Don't put all your eggs in one basket, even the pension backet.

Don't put all your eggs in one basket, even the pension backet.

There are several strategies to consider when you retire.  You may want to maximize your after tax income in retirement, you may want to minimize the taxes you pay in retirement, or you may want to draw certain pools of money first in order to preserve others.  Each of these strategies have their merits, and it will depend on your particular situation to determine what would be “best” for you.

So which bucket of money should you use first?  That depends (it always does!)  While today’s workers have 401k plans and personal investments as retirement plans, more than 50% of the boomer generation have traditional pensions that were provided as part of their employee benefits that will provide some of their income in retirement.  For the most part, this is all taxable income, and it will make a larger percentage of your social security benefits taxable as well.

When you have a pension and need income

Given you need income during retirement and you have some amount of taxable pension income, the first strategy that may work is to take your pension as early as possible so that you receive full benefits, and tap other funds such that you can delay taking social security.  In order to keep your taxable income in the lower brackets, you should of course take any required distributions, and any taxable distribution from retirement accounts to the limit of the tax bracket.  After this point, taking tax free distributions such as Roth IRAs and insurance annuities.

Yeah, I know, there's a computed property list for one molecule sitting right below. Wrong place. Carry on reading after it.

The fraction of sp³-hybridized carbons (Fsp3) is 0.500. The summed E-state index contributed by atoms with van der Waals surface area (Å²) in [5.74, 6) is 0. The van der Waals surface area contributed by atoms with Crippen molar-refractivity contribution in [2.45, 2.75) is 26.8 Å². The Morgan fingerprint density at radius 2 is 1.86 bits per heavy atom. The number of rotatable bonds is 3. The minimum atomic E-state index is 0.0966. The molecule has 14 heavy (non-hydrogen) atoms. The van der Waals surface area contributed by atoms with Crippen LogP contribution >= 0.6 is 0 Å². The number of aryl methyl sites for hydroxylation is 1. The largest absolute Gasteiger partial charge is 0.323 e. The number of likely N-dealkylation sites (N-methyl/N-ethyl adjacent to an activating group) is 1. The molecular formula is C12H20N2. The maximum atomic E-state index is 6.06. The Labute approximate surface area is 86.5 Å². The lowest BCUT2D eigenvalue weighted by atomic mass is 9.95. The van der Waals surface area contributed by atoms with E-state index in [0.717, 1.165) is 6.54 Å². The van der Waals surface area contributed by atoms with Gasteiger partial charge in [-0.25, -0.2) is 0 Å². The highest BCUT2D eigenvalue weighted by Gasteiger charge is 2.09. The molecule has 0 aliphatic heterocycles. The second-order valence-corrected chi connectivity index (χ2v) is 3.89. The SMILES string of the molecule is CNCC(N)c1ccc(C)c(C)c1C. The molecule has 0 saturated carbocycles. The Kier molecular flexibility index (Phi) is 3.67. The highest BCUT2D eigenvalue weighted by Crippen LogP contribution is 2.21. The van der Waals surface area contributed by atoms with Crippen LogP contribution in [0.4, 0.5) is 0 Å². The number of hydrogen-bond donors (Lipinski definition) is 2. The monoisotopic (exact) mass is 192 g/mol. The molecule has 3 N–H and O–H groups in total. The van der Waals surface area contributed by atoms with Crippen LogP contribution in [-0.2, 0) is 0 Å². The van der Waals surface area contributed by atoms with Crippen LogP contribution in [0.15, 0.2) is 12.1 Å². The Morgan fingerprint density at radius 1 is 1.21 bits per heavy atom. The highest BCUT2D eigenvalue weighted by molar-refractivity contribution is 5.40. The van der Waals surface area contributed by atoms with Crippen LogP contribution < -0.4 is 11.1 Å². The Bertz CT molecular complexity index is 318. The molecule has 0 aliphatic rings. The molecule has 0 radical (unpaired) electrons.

The idea is to delay taking social security so that you make the 7% a year on this money, which when you start collecting at age 70 will have a cost of living adjustment (COLA) built in.  This is the best strategy to use if your nest egg is smaller.  This will feel very uncomfortable using your lump sum, but the assumption is you are looking primarily for month-to-month income and the earnings plus a draw down in your retirement only accounts is insufficient.

So at the end of the day you’ve “invested” your lump sum retirement savings in order to get some guaranteed return from the government.

When you have only retirement savings and need income

Producing income can be done in a couple of ways.  You could actually use your savings to buy an annuity product that would provide income.  Coupled with social security this could be all you need.  Other options include a variety of income-producing bonds, real estate, dividend stocks if you want more risk, or other alternatives such as person-to-person lending or private business investment.

When you have a pension that covers your expenses

If you’re in this category, you’re basically set.  If you have an income stream that covers your expenses, that really is the definition of wealthy.  Anything extra either from additional income or simply use of your lump sum can lead to a very enjoyable retirement.

Readers, what are your strategies for a happy and sound retirement?

About Karl

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3 Responses to Retirement strategies for income

  1. krantcents says:

    I have a pension, Social Security and a good retirement nest egg and a couple brokerage accounts. In addition, I generate a little income for retirement. I believe in the concept of multiple income streams because it is my way of creating an asset allocation.

  2. Great straightforward pointers. Starting early is a simple yet one of the most effective strategies for a happy and smooth retirement.

  3. Shaila says:

    Retirement can be pretty scary. You would never know if you have enough money to last for the rest of your life. Social security benefits and retirements savings may not be enough to give you a comfortable retirement life.

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